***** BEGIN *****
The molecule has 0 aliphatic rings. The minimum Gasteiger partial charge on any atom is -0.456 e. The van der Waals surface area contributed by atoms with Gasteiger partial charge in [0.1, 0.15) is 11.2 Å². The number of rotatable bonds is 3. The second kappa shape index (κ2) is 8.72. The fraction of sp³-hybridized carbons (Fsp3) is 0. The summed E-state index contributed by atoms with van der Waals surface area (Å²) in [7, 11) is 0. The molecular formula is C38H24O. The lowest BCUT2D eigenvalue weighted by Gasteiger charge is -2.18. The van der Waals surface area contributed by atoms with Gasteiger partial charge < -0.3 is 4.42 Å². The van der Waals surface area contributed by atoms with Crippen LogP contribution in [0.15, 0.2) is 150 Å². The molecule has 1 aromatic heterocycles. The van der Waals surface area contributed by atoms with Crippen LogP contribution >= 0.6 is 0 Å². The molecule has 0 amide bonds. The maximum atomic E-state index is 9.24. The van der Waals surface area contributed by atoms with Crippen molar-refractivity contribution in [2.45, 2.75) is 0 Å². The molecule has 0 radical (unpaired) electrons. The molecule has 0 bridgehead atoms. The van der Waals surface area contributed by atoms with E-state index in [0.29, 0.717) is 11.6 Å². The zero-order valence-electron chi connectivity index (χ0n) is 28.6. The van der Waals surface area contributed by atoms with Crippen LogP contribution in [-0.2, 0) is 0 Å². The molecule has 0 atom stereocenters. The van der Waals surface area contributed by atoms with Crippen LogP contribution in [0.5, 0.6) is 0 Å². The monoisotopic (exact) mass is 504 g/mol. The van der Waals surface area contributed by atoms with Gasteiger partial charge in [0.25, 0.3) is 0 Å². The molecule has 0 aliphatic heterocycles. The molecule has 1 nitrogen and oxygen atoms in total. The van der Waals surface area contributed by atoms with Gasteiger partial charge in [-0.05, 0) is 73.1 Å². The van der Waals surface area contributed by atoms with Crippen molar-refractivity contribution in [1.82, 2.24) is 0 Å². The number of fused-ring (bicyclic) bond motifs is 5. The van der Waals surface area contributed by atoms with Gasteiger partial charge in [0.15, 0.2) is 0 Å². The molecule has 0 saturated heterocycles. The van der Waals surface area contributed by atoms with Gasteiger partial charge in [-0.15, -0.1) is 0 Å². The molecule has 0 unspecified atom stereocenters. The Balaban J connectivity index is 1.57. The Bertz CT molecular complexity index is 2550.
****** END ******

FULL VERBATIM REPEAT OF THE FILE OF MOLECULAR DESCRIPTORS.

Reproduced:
The molecule has 0 aliphatic rings. The minimum Gasteiger partial charge on any atom is -0.456 e. The van der Waals surface area contributed by atoms with Gasteiger partial charge in [0.1, 0.15) is 11.2 Å². The number of rotatable bonds is 3. The second kappa shape index (κ2) is 8.72. The fraction of sp³-hybridized carbons (Fsp3) is 0. The summed E-state index contributed by atoms with van der Waals surface area (Å²) in [7, 11) is 0. The molecular formula is C38H24O. The lowest BCUT2D eigenvalue weighted by Gasteiger charge is -2.18. The van der Waals surface area contributed by atoms with Gasteiger partial charge < -0.3 is 4.42 Å². The van der Waals surface area contributed by atoms with Crippen LogP contribution in [0.15, 0.2) is 150 Å². The molecule has 1 aromatic heterocycles. The van der Waals surface area contributed by atoms with Crippen LogP contribution >= 0.6 is 0 Å². The molecule has 0 amide bonds. The maximum atomic E-state index is 9.24. The van der Waals surface area contributed by atoms with Crippen molar-refractivity contribution in [2.45, 2.75) is 0 Å². The molecule has 0 radical (unpaired) electrons. The molecule has 0 bridgehead atoms. The van der Waals surface area contributed by atoms with E-state index in [0.29, 0.717) is 11.6 Å². The zero-order valence-electron chi connectivity index (χ0n) is 28.6. The van der Waals surface area contributed by atoms with Crippen LogP contribution in [-0.2, 0) is 0 Å². The molecule has 0 atom stereocenters. The van der Waals surface area contributed by atoms with Crippen LogP contribution in [0.5, 0.6) is 0 Å². The monoisotopic (exact) mass is 504 g/mol. The van der Waals surface area contributed by atoms with Gasteiger partial charge in [0.25, 0.3) is 0 Å². The molecule has 0 aliphatic heterocycles. The molecule has 1 nitrogen and oxygen atoms in total. The van der Waals surface area contributed by atoms with Gasteiger partial charge in [-0.05, 0) is 73.1 Å². The van der Waals surface area contributed by atoms with Crippen molar-refractivity contribution in [1.82, 2.24) is 0 Å². The number of fused-ring (bicyclic) bond motifs is 5. The van der Waals surface area contributed by atoms with Gasteiger partial charge in [0.15, 0.2) is 0 Å². The molecule has 0 saturated heterocycles. The van der Waals surface area contributed by atoms with Gasteiger partial charge in [-0.15, -0.1) is 0 Å². The molecule has 0 unspecified atom stereocenters. The Balaban J connectivity index is 1.57. The Bertz CT molecular complexity index is 2550.